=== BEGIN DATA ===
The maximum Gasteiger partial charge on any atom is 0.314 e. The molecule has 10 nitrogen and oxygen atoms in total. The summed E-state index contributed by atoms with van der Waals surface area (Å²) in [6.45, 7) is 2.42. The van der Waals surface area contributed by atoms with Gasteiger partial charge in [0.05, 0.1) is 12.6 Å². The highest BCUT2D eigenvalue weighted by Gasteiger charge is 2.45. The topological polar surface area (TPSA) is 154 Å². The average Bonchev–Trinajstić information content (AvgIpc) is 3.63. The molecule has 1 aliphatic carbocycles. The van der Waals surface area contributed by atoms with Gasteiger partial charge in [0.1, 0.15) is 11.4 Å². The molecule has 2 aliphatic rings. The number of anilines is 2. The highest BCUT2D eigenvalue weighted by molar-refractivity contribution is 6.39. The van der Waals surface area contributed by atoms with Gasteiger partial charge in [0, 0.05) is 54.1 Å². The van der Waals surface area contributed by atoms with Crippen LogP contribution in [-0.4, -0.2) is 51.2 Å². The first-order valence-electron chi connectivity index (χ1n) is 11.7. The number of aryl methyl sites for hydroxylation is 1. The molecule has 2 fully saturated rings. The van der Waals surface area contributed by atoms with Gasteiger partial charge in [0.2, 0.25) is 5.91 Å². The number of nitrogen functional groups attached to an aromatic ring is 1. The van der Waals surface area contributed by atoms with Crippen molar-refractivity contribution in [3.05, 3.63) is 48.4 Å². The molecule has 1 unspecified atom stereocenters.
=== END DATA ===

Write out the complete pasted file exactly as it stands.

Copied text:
The maximum Gasteiger partial charge on any atom is 0.314 e. The molecule has 10 nitrogen and oxygen atoms in total. The summed E-state index contributed by atoms with van der Waals surface area (Å²) in [6.45, 7) is 2.42. The van der Waals surface area contributed by atoms with Gasteiger partial charge in [0.05, 0.1) is 12.6 Å². The highest BCUT2D eigenvalue weighted by Gasteiger charge is 2.45. The topological polar surface area (TPSA) is 154 Å². The average Bonchev–Trinajstić information content (AvgIpc) is 3.63. The molecule has 1 aliphatic carbocycles. The van der Waals surface area contributed by atoms with Gasteiger partial charge in [0.1, 0.15) is 11.4 Å². The molecule has 2 aliphatic rings. The number of anilines is 2. The highest BCUT2D eigenvalue weighted by molar-refractivity contribution is 6.39. The van der Waals surface area contributed by atoms with Gasteiger partial charge in [0, 0.05) is 54.1 Å². The van der Waals surface area contributed by atoms with Crippen LogP contribution in [-0.4, -0.2) is 51.2 Å². The first-order valence-electron chi connectivity index (χ1n) is 11.7. The number of aryl methyl sites for hydroxylation is 1. The molecule has 2 fully saturated rings. The van der Waals surface area contributed by atoms with Gasteiger partial charge in [0.2, 0.25) is 5.91 Å². The number of nitrogen functional groups attached to an aromatic ring is 1. The van der Waals surface area contributed by atoms with Crippen molar-refractivity contribution in [3.05, 3.63) is 48.4 Å². The molecule has 1 unspecified atom stereocenters.